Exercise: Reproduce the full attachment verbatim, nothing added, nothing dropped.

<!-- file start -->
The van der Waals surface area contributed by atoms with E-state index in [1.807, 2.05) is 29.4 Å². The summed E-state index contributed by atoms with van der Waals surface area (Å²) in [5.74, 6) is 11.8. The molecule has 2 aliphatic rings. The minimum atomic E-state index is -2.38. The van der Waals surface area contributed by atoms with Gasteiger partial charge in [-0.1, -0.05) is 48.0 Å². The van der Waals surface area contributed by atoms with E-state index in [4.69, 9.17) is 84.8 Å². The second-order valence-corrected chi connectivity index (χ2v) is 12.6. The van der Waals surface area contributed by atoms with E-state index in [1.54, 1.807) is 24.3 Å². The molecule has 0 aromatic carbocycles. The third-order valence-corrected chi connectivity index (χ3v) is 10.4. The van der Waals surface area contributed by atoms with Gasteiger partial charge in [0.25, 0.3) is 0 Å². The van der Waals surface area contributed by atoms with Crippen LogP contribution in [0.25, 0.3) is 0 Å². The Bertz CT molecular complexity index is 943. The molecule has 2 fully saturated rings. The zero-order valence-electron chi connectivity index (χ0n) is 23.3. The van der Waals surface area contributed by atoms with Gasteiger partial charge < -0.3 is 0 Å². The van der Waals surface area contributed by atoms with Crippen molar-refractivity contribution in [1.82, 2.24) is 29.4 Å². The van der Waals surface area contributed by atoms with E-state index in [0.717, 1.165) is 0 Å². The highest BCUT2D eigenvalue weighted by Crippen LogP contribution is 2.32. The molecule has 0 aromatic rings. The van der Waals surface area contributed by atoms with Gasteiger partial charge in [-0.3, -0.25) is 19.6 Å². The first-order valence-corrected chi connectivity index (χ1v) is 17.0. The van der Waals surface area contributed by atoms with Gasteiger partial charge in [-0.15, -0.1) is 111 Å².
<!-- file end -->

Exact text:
The van der Waals surface area contributed by atoms with E-state index in [1.807, 2.05) is 29.4 Å². The summed E-state index contributed by atoms with van der Waals surface area (Å²) in [5.74, 6) is 11.8. The molecule has 2 aliphatic rings. The minimum atomic E-state index is -2.38. The van der Waals surface area contributed by atoms with Gasteiger partial charge in [-0.1, -0.05) is 48.0 Å². The van der Waals surface area contributed by atoms with E-state index in [4.69, 9.17) is 84.8 Å². The second-order valence-corrected chi connectivity index (χ2v) is 12.6. The van der Waals surface area contributed by atoms with E-state index in [1.54, 1.807) is 24.3 Å². The molecule has 0 aromatic carbocycles. The third-order valence-corrected chi connectivity index (χ3v) is 10.4. The van der Waals surface area contributed by atoms with Gasteiger partial charge in [0.25, 0.3) is 0 Å². The van der Waals surface area contributed by atoms with Crippen LogP contribution in [0.25, 0.3) is 0 Å². The Bertz CT molecular complexity index is 943. The molecule has 2 fully saturated rings. The zero-order valence-electron chi connectivity index (χ0n) is 23.3. The van der Waals surface area contributed by atoms with Gasteiger partial charge < -0.3 is 0 Å². The van der Waals surface area contributed by atoms with Crippen molar-refractivity contribution in [1.82, 2.24) is 29.4 Å². The van der Waals surface area contributed by atoms with E-state index in [0.717, 1.165) is 0 Å². The highest BCUT2D eigenvalue weighted by Crippen LogP contribution is 2.32. The molecule has 0 aromatic rings. The van der Waals surface area contributed by atoms with Gasteiger partial charge in [-0.3, -0.25) is 19.6 Å². The first-order valence-corrected chi connectivity index (χ1v) is 17.0. The van der Waals surface area contributed by atoms with Gasteiger partial charge in [-0.15, -0.1) is 111 Å².